‘Roberto isn’t in,’ said the man in the Yamaha t-shirt, and my face instantly crumpled into a sad frown. Roberto Jorge was my last hope. He was the man who was supposed to smilingly hand the keys of a Fazer 250 over to me. And now, he wasn’t even in his office. I asked if he would be coming in, but my Portuguese was about as good as my cheesecake – it fell flat and tasted acrid. He looked blankly at me, as a sort of ‘You’re still here?’
Obviously, I wasn’t making much of an impression. Worse still, I was running late. I was supposed to meet Per Gabell, the genial Swede who runs Volvo do Brasil in fifteen minutes (an unbreakable appointment, since he was my host in South America), and it would take me fifteen minutes to get to the hotel for that.
Shoot. This was looking very ugly indeed. Finally, in a moment of unnatural clarity, I asked the Yamaha man if I could at least shoot some pics of the Fazer while I waited for Roberto. He batted not an eyelid and wheeled a bike onto the pavement. He warned me not to put it on the road itself, since the bike had no papers. Which is one of the two reasons for the slightly repetitive pictures that accompany this article. The other is that I am a poor photographer, especially when jumpy and nervous.
As the lens zoomed into various parts of the bike, I had a moment to reflect at just how arbitrary the chain of events leading to the Fazer really was. I was returning from Volvo’s Curitiba factory the previous day, when I spotted the Harley-Davidson Curitiba outlet, not two blocks from my hotel. I walked back to it minutes later, and met Fernando Buffara, who without a moment’s hesitation put an English-speaking chap next to me, and proceeded to give me a detailed tour of the place. God bless you Fernando. Then I asked the chap (ungrateful jackass that I am, I can’t even remember his name) about any friends of his who had a Yamaha Fazer 250. ‘Oh, that’s a badass, man. My friend has one, it’s awesome. And it’s even f***in’ fuel injected, dude!’ He made two calls, calling both the mates by their (apparently) F-word laden monikers and asked about the bike. Finally, he wrote down Roberto’s contact and address and said, ‘Go at eight-thirty, he’ll have a bike for you.’ Awesome. Then he sprang the monkey on my back. ‘Be careful, four of my friends have had their faces filled with guns in that area... and pockets emptied... going to school.’ Great, thank God I’m carrying Srini’s camera and not mine... But that still did not solve my problem, right? Pictures are pretty, and pictures are nice, but if I don’t ride it, no dice. As I rolled the motorcycle back into the showroom, I had pictures of a retro instrument cluster with its tiny LCD screen (which has a multi-function odometer and fuel gauge). For the record, the speedo is calibrated to 170 kph, and is redlined at 9,750 rpm. The first figure is way optimistic though, for everyone at the showroom shook heads vehemently and pointed firmly to the 140 kph mark. My halting grasp of the Brazilian tongue also brought out the fact that most customers reported fuel efficiency figures of around 22 kpl, although cheap petrol makes that fairly irrelevant.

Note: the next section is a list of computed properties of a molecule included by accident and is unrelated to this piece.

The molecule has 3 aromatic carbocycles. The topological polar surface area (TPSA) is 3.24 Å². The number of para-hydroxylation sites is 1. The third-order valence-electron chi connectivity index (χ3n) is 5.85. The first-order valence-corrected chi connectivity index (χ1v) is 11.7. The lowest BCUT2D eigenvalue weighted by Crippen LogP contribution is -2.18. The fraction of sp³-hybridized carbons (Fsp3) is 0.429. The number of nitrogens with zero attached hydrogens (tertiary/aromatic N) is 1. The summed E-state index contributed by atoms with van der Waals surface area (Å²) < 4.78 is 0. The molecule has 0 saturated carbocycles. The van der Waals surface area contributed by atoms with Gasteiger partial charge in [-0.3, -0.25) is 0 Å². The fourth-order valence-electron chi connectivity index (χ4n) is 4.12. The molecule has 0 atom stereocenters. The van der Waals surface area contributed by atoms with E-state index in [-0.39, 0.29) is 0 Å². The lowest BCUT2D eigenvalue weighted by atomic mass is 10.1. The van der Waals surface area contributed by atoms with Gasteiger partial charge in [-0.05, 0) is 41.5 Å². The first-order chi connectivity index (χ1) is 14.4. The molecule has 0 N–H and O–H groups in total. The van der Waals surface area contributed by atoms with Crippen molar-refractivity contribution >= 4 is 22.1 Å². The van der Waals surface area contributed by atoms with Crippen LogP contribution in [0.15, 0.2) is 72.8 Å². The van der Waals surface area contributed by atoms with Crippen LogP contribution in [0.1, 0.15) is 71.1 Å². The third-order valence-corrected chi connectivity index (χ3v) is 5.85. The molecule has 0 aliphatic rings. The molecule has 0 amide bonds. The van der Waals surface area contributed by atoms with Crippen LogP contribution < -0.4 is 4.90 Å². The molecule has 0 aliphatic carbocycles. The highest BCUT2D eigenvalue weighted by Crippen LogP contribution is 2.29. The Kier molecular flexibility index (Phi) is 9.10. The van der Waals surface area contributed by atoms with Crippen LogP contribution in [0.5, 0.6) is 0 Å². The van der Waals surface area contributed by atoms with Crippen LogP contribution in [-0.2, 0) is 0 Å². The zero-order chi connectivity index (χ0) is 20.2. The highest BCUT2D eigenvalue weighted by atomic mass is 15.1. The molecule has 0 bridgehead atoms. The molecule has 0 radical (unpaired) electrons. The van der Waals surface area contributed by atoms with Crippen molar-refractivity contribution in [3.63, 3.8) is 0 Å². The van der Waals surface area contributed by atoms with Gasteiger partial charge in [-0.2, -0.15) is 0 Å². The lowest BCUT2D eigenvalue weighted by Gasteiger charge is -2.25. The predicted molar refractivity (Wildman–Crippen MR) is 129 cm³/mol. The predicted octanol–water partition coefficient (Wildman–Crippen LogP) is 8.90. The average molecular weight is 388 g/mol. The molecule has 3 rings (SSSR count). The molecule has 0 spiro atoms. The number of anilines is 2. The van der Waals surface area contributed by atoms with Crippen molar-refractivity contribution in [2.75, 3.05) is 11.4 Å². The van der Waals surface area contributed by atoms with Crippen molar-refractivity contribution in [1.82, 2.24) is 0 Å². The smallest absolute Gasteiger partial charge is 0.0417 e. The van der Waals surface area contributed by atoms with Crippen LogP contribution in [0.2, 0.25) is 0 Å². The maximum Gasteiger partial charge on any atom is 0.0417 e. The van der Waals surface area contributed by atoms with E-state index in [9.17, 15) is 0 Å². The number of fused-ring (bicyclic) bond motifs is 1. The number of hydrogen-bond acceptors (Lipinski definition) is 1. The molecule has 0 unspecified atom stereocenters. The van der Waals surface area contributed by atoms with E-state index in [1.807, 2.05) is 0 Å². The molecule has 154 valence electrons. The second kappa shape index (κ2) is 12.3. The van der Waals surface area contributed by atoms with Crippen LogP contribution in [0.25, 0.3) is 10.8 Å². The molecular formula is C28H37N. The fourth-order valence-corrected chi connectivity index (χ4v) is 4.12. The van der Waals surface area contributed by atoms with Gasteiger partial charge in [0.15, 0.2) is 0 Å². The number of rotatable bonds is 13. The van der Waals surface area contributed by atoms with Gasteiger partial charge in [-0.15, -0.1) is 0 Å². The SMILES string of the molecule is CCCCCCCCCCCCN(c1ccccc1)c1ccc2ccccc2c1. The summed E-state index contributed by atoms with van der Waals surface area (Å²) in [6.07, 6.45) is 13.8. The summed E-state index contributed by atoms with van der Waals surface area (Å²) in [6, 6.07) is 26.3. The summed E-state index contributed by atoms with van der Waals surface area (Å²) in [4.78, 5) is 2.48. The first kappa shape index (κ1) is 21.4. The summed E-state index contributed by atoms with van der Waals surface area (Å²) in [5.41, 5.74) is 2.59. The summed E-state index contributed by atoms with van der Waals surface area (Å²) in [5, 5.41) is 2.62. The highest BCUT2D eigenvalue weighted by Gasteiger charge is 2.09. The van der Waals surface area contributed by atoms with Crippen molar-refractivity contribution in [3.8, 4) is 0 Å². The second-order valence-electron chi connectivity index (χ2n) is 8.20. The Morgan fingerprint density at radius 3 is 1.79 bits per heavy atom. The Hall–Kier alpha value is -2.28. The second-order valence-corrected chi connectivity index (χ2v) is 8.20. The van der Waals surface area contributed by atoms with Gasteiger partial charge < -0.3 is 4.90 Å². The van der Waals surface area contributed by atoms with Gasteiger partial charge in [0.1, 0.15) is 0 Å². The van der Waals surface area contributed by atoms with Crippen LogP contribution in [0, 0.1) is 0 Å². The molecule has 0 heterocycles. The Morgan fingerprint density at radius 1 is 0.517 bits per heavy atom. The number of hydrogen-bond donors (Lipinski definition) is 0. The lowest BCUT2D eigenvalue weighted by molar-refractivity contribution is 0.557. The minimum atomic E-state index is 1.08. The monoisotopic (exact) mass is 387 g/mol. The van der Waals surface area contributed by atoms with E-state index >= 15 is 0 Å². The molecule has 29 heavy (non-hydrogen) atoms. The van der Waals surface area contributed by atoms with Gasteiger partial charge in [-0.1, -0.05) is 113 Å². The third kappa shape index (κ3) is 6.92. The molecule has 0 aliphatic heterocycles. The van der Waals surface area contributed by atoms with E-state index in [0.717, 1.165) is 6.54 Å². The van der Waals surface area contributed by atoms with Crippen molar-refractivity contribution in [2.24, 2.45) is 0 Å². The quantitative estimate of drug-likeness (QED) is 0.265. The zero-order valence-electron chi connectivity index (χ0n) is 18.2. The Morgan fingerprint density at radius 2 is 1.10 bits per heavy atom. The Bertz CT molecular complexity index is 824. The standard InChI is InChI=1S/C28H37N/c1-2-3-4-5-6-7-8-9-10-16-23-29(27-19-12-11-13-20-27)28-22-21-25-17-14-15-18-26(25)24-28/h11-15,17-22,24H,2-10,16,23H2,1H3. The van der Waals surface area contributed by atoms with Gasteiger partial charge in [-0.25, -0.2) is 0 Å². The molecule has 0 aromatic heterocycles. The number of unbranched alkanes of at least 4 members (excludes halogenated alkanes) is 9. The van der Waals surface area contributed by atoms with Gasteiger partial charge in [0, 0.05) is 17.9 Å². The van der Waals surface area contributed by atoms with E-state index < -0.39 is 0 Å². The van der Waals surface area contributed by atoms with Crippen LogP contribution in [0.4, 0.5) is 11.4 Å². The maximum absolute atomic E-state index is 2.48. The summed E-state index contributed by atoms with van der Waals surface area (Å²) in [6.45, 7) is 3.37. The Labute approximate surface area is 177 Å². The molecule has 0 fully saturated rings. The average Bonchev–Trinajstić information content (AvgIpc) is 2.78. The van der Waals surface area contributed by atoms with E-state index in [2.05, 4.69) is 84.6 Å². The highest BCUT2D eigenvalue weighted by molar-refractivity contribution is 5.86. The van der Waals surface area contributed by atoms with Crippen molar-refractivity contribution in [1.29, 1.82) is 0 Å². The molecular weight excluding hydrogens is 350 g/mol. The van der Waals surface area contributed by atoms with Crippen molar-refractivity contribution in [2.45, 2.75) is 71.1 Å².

The showroom staff also clued me into the Fazer. It competes directly with the carburetted Honda CBX250 Twister, the sixth best-selling motorcycle in Brazil in 2005 (see box: Twister trail). But more importantly, the Fazer was a very recent launch, and beginning to gain ground helped along by its superb fuel injection system, and its extra-cool factor... ‘Quem quer se encontrar com Roberto?’ My man had (finally) arrived. He smiled at me, not understanding a word in my torrential plea to be given a Fazer for a test ride. Then he said, ‘Slowly, por favor.’ After ten minutes of explaining, he finally nodded his head and said, ‘Una customer moto upstairs. Oil change, then you ride, ok?’
We went upstairs to the first floor service area where I watched the muscular engine of ‘my’ Fazer get an oil change, and then it was ready. I quickly donned the helmet they offered me, my own gloves and jacket and in a moment, I leapt onto the saddle. Thumbing the starter, I sat in the saddle, waiting for the engine to settle into a quiet idle. A minute later, I was waved off the showroom courtyard.